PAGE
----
Bad Boys : Ride or Die Review : A marvel of action film making

Both Smith and Lawrence have grown into their roles and their comfort with each other is evident in every scene

Butch and Sundance. Murtaugh and Riggs. Carter and Lee. Every era has a buddy team that transcend pop culture. If I’m right, when you read the above names you immediately thought “Butch Cassidy and the Sundance Kid,” as well as the “Lethal Weapon” and “Rush Hour” film series. For the 21st Century I offer Mike Lowery and Marcus Burnett. You can just call them Bad Boys.

We find ourselves back in beautiful Miami – the photography here is post card worthy – and find detectives Lowery (Smith) and Burnett (Lawrence) attending the wedding of the granddaughter of their late boss, Captain Howard. Things go from celebratory to chaos when it is announced that there is corruption in the Miami P.D. and that it was encouraged by Howard. Sensing a set up, the two partners soon find themselves on the run as they not only try to clear Howard’s name but discover the real culprits.

Packed with both the over the top action and well timed comedic moments, “Bad Boys: Ride of Die” is a marvel of action film making. Directors Arbi and Fallah have found a way to put the audience into the middle of the action, very similar to the work Dev Patel did with “Monkey Man. I did catch a short “making of” piece about the film and the technology used today is stunning. It’s almost like being in the middle of a live action episode of “Grand Theft Auto!”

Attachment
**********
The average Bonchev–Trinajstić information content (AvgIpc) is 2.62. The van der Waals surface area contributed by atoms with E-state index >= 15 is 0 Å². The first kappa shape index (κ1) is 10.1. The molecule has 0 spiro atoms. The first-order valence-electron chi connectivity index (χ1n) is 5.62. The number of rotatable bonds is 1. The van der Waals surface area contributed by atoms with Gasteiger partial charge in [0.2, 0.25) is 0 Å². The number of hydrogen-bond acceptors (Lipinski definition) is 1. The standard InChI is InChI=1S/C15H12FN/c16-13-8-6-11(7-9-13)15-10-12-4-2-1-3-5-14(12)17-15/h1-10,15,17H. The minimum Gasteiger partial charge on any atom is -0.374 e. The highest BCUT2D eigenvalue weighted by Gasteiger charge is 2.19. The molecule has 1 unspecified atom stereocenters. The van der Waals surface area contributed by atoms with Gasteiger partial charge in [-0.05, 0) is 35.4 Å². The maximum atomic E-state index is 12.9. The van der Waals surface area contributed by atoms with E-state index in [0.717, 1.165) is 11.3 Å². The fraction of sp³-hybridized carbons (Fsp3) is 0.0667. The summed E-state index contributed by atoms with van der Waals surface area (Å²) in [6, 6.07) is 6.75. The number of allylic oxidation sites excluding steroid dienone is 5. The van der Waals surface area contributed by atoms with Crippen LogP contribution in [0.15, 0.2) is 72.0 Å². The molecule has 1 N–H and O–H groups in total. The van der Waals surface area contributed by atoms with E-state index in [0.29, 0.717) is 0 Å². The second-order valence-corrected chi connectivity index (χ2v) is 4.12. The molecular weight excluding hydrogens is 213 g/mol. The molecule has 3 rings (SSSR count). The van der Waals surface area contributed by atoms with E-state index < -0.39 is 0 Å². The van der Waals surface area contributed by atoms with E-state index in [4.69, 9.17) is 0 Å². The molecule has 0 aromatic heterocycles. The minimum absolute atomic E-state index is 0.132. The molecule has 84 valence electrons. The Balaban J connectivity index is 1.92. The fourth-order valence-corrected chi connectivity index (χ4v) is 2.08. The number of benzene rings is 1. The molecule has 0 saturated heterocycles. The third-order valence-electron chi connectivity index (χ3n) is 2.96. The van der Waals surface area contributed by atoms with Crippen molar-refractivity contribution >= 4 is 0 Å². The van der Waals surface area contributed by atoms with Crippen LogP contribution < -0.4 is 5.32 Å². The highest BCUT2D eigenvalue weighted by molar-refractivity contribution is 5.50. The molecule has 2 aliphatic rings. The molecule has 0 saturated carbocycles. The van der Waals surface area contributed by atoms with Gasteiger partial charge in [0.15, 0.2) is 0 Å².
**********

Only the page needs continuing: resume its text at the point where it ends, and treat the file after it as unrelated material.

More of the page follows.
Both Smith and Lawrence have grown into their roles and their comfort with each other is evident in every scene. You sense the chemistry the two have forged after nearly three decades. And hats off to both actors for only doing four films in that time frame. Most film series’ (I’m looking at you “Fast and the Furious”) just put out cookie cutter imitations of the past and, while they make money – my friend Carl Gottlieb once said that the only sequel that loses money is the last one – they don’t give the characters the room and time to grow on screen. I also must mention that Eric Dane makes a very impressive screen villain. The man is downright scary.

The production values are top notch, helped out, as noted in my first paragraph, by some beautiful photography created by Cinematographer Robrecht Heyvaert. The film even gets a blessing from the series original director, Michael Bay, who makes a fun cameo appearance.

When you’re done doing what I’m doing – humming the “Bad Boys” song in your head – take a trip to the local cinema and say hello to Lowery and Burnett. You won’t be disappointed.

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